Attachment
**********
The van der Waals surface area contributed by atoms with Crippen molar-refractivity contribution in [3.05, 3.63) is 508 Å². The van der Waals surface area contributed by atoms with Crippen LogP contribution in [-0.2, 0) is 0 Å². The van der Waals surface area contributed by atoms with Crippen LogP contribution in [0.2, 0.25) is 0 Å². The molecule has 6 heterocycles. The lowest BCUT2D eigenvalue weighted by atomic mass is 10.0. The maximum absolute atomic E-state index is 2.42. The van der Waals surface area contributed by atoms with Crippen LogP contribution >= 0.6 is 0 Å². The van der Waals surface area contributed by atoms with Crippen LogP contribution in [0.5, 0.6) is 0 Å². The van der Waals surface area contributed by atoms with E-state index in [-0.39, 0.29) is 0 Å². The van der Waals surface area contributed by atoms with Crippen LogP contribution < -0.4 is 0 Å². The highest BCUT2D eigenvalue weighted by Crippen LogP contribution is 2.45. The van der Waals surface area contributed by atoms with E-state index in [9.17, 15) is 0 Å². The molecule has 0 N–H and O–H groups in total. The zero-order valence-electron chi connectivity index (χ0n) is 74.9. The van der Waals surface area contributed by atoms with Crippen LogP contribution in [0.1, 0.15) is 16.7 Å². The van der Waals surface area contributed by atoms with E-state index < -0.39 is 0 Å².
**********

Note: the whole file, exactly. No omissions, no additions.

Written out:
The van der Waals surface area contributed by atoms with Crippen molar-refractivity contribution in [3.05, 3.63) is 508 Å². The van der Waals surface area contributed by atoms with Crippen LogP contribution in [-0.2, 0) is 0 Å². The van der Waals surface area contributed by atoms with Crippen LogP contribution in [0.2, 0.25) is 0 Å². The molecule has 6 heterocycles. The lowest BCUT2D eigenvalue weighted by atomic mass is 10.0. The maximum absolute atomic E-state index is 2.42. The van der Waals surface area contributed by atoms with Crippen LogP contribution >= 0.6 is 0 Å². The van der Waals surface area contributed by atoms with Crippen LogP contribution in [0.5, 0.6) is 0 Å². The van der Waals surface area contributed by atoms with E-state index in [-0.39, 0.29) is 0 Å². The van der Waals surface area contributed by atoms with Crippen LogP contribution < -0.4 is 0 Å². The highest BCUT2D eigenvalue weighted by Crippen LogP contribution is 2.45. The van der Waals surface area contributed by atoms with E-state index in [9.17, 15) is 0 Å². The molecule has 0 N–H and O–H groups in total. The zero-order valence-electron chi connectivity index (χ0n) is 74.9. The van der Waals surface area contributed by atoms with Crippen LogP contribution in [0.1, 0.15) is 16.7 Å². The van der Waals surface area contributed by atoms with E-state index < -0.39 is 0 Å².